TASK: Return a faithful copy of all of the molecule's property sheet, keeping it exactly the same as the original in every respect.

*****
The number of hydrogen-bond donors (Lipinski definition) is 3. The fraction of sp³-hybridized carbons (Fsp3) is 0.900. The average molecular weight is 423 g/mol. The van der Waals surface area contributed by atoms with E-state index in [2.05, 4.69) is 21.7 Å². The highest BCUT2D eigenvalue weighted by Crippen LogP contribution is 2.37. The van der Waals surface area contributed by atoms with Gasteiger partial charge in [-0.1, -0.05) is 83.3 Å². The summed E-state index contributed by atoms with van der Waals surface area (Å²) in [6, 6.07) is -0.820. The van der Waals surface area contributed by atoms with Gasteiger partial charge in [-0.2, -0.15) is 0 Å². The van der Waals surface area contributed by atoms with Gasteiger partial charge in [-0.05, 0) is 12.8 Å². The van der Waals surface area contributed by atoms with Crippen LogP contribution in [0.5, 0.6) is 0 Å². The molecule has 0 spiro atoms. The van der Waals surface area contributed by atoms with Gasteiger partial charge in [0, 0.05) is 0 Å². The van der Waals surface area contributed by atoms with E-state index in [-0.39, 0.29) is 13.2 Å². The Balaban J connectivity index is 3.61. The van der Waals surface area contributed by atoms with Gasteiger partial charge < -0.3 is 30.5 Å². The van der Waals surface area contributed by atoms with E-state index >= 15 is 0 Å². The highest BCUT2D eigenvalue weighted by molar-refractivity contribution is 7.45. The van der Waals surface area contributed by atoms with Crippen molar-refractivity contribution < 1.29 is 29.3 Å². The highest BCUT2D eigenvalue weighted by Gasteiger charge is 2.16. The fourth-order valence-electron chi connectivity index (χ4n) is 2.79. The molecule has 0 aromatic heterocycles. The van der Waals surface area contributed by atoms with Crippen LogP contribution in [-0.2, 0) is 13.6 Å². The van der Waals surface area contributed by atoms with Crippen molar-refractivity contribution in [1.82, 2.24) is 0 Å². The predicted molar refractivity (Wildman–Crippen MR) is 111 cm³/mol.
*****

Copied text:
The number of hydrogen-bond donors (Lipinski definition) is 3. The fraction of sp³-hybridized carbons (Fsp3) is 0.900. The average molecular weight is 423 g/mol. The van der Waals surface area contributed by atoms with E-state index in [2.05, 4.69) is 21.7 Å². The highest BCUT2D eigenvalue weighted by Crippen LogP contribution is 2.37. The van der Waals surface area contributed by atoms with Gasteiger partial charge in [-0.1, -0.05) is 83.3 Å². The summed E-state index contributed by atoms with van der Waals surface area (Å²) in [6, 6.07) is -0.820. The van der Waals surface area contributed by atoms with Gasteiger partial charge in [-0.2, -0.15) is 0 Å². The van der Waals surface area contributed by atoms with Gasteiger partial charge in [-0.05, 0) is 12.8 Å². The van der Waals surface area contributed by atoms with Crippen LogP contribution in [0.5, 0.6) is 0 Å². The molecule has 0 spiro atoms. The van der Waals surface area contributed by atoms with Gasteiger partial charge in [0, 0.05) is 0 Å². The van der Waals surface area contributed by atoms with E-state index in [-0.39, 0.29) is 13.2 Å². The Balaban J connectivity index is 3.61. The van der Waals surface area contributed by atoms with Gasteiger partial charge < -0.3 is 30.5 Å². The van der Waals surface area contributed by atoms with E-state index >= 15 is 0 Å². The highest BCUT2D eigenvalue weighted by molar-refractivity contribution is 7.45. The van der Waals surface area contributed by atoms with Crippen molar-refractivity contribution < 1.29 is 29.3 Å². The highest BCUT2D eigenvalue weighted by Gasteiger charge is 2.16. The fourth-order valence-electron chi connectivity index (χ4n) is 2.79. The molecule has 0 aromatic heterocycles. The van der Waals surface area contributed by atoms with Crippen LogP contribution in [-0.2, 0) is 13.6 Å². The van der Waals surface area contributed by atoms with Crippen molar-refractivity contribution in [1.82, 2.24) is 0 Å². The predicted molar refractivity (Wildman–Crippen MR) is 111 cm³/mol.